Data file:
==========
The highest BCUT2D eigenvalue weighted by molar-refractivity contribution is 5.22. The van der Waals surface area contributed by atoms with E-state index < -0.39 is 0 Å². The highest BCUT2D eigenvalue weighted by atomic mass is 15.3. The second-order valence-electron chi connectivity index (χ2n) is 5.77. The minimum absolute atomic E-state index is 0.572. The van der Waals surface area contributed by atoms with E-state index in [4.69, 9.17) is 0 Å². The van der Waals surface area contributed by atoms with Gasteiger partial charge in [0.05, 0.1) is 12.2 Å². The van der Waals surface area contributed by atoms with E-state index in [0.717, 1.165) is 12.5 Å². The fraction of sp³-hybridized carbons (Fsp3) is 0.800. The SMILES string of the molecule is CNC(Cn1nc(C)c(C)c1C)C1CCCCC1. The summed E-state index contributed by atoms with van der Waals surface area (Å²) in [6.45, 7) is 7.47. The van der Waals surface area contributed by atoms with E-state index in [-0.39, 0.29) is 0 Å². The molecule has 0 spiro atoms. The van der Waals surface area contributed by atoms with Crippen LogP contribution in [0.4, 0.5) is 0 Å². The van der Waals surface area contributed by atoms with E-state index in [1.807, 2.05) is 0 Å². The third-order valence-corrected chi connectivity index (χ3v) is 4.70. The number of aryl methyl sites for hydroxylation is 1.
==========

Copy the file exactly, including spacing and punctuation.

The highest BCUT2D eigenvalue weighted by molar-refractivity contribution is 5.22. The van der Waals surface area contributed by atoms with E-state index < -0.39 is 0 Å². The highest BCUT2D eigenvalue weighted by atomic mass is 15.3. The second-order valence-electron chi connectivity index (χ2n) is 5.77. The minimum absolute atomic E-state index is 0.572. The van der Waals surface area contributed by atoms with E-state index in [4.69, 9.17) is 0 Å². The van der Waals surface area contributed by atoms with Gasteiger partial charge in [0.05, 0.1) is 12.2 Å². The van der Waals surface area contributed by atoms with E-state index in [0.717, 1.165) is 12.5 Å². The fraction of sp³-hybridized carbons (Fsp3) is 0.800. The SMILES string of the molecule is CNC(Cn1nc(C)c(C)c1C)C1CCCCC1. The summed E-state index contributed by atoms with van der Waals surface area (Å²) in [6.45, 7) is 7.47. The van der Waals surface area contributed by atoms with E-state index in [-0.39, 0.29) is 0 Å². The molecule has 0 spiro atoms. The van der Waals surface area contributed by atoms with Crippen LogP contribution in [0.4, 0.5) is 0 Å². The van der Waals surface area contributed by atoms with E-state index in [1.807, 2.05) is 0 Å². The third-order valence-corrected chi connectivity index (χ3v) is 4.70. The number of aryl methyl sites for hydroxylation is 1.